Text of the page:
Adopting low-risk dietary and lifestyle factors related to lower incidence of high blood pressure

July 21, 2009,

Adherence to modifiable lifestyle and dietary factors including maintaining normal weight, daily vigorous exercise, eating a diet high in fruits, vegetables, low-fat dairy products and low in sodium and taking a folic acid supplement was associated with a significantly lower incidence of self-reported hypertension among women, according to a study in the July 22/29 issue of JAMA.

Hypertension (high ) contributes to more excess deaths in than any other preventable factor. "Pharmacological treatment of established has proven benefits, yet these efforts are costly, require medical intervention, and have adverse effects," the authors write. "Primary prevention of hypertension, therefore, would have major positive public health ramifications." While several modifiable risk factors have been identified, the proportion of patients with new-onset hypertension that could conceivably be prevented by modification of a combination of lifestyle factors has not previously been evaluated.

John P. Forman, M.D., M.Sc., of Brigham and Women's Hospital and Harvard Medical School, Boston, and colleagues examined the association between combinations of low-risk lifestyle factors and the risk of developing hypertension. The study included 83,882 adult women (age 27 to 44 years) in the second Nurses' Health Study who did not have hypertension, cardiovascular disease, diabetes, or cancer in 1991, and who had normal reported blood pressure (defined as systolic blood pressure of ≤120 mm Hg and diastolic blood pressure of ≤80 mm Hg). There was follow-up for new hypertension for 14 years through 2005.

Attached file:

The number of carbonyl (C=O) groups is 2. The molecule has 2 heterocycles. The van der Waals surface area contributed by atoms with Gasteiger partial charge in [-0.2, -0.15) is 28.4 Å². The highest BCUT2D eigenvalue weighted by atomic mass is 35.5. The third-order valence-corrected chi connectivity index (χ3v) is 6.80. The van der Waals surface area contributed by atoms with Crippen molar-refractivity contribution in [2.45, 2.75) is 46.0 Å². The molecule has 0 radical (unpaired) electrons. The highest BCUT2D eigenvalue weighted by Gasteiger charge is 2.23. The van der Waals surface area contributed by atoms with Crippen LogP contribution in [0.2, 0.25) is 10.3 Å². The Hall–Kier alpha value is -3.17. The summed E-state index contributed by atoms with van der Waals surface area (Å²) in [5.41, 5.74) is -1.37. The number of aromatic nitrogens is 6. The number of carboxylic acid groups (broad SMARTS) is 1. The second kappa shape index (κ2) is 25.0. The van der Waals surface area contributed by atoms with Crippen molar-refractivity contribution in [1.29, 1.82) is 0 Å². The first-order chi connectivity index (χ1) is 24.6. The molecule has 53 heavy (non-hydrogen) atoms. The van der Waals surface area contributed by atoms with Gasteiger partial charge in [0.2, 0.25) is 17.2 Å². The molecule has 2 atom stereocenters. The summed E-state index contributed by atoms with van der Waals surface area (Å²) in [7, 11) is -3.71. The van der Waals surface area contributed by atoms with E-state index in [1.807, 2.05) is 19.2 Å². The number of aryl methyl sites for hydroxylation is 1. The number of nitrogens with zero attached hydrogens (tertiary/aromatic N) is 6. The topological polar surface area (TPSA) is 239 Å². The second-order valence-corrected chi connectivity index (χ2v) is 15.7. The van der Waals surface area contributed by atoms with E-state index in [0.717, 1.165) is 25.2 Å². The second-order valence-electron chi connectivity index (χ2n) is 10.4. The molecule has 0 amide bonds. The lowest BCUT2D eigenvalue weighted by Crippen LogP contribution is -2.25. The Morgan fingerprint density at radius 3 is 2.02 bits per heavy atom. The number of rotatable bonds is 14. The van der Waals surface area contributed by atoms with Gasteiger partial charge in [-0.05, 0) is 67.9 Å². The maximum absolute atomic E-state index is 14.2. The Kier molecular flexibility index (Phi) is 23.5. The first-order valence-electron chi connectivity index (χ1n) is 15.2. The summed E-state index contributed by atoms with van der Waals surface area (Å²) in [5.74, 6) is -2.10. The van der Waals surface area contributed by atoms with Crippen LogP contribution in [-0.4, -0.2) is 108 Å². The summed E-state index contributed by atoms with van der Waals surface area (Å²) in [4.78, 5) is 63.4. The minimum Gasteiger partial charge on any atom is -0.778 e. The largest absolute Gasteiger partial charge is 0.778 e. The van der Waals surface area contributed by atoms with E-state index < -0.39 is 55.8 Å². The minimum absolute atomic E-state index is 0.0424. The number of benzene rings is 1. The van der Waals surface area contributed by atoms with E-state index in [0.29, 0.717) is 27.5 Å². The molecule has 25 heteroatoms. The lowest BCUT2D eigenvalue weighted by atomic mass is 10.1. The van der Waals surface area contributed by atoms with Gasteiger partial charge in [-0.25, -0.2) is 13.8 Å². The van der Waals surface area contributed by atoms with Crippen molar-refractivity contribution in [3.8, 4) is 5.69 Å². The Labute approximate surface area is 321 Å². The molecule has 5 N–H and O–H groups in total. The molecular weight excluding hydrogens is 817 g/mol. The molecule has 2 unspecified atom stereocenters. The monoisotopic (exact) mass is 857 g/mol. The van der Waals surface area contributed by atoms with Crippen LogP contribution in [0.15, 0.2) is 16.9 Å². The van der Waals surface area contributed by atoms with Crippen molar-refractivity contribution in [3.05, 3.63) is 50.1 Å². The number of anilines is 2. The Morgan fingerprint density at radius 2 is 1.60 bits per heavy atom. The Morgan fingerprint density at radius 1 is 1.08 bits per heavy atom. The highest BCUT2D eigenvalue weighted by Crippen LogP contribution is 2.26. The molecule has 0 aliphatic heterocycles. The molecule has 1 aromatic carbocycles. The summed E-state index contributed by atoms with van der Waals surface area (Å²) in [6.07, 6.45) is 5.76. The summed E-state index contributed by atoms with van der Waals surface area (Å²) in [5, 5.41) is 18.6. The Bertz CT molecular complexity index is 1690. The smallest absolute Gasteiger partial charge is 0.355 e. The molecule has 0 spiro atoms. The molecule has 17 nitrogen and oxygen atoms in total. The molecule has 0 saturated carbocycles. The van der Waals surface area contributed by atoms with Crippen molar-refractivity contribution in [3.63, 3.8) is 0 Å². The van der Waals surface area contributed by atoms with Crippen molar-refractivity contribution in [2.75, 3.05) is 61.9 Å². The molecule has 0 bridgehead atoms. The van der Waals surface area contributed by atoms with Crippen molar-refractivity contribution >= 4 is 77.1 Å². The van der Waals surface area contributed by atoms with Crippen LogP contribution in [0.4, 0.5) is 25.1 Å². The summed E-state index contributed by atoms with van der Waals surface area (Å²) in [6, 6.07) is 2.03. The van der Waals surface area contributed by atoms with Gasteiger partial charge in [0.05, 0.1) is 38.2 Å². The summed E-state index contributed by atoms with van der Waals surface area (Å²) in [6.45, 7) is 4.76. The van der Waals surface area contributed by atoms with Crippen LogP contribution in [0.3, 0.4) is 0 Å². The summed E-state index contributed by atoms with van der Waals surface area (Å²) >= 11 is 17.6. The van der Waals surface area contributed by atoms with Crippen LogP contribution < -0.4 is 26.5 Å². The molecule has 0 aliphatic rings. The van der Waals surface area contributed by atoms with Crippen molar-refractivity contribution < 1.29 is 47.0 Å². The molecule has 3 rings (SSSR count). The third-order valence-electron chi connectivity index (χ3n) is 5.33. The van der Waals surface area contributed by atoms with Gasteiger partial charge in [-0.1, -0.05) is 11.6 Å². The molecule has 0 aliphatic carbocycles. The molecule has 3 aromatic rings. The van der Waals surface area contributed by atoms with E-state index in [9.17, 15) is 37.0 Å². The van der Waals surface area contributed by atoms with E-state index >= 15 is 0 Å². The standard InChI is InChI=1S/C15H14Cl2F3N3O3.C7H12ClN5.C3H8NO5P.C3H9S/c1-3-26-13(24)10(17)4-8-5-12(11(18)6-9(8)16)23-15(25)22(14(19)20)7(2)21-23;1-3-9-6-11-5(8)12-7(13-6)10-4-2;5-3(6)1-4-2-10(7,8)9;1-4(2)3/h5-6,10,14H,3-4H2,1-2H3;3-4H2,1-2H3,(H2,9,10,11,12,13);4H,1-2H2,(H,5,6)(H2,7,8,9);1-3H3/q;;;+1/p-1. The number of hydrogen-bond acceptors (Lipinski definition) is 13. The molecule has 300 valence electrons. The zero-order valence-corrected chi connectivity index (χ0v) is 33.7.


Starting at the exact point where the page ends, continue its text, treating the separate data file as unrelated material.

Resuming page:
Six modifiable lifestyle and dietary factors for hypertension were identified and included a body mass index (BMI) of less than 25; a daily average of 30 minutes of vigorous exercise; a high score on the Dietary Approaches to Stop Hypertension (DASH) diet based on responses to a food frequency questionnaire; modest alcohol intake; use of nonnarcotic analgesics less than once per week; and intake of 400 μg/d or more of supplemental folic acid. A DASH score was determined based on high intake of fruits, vegetables, nuts and legumes, low-fat dairy products, and whole grains, and low intake of sodium, sweetened beverages, and red and processed meats.

The association between combinations of 3 (normal BMI, daily vigorous exercise, and DASH-style diet), 4 (3 low-risk factors plus modest alcohol intake), 5 (4 low-risk factors plus avoidance of nonnarcotic analgesics), and 6 (folic acid supplementation ≥400 g/d) low-risk factors and the risk of developing hypertension was analyzed.

During the follow-up, a total of 12,319 new cases of hypertension were reported. All 6 modifiable risk factors were independently associated with the risk of developing hypertension during follow-up after also adjusting for age, race, family history of hypertension, smoking status, and use of oral contraceptives. For women who had all 6 low-risk factors (0.3 percent of the population), they had about an 80 percent lower risk of developing high blood pressure.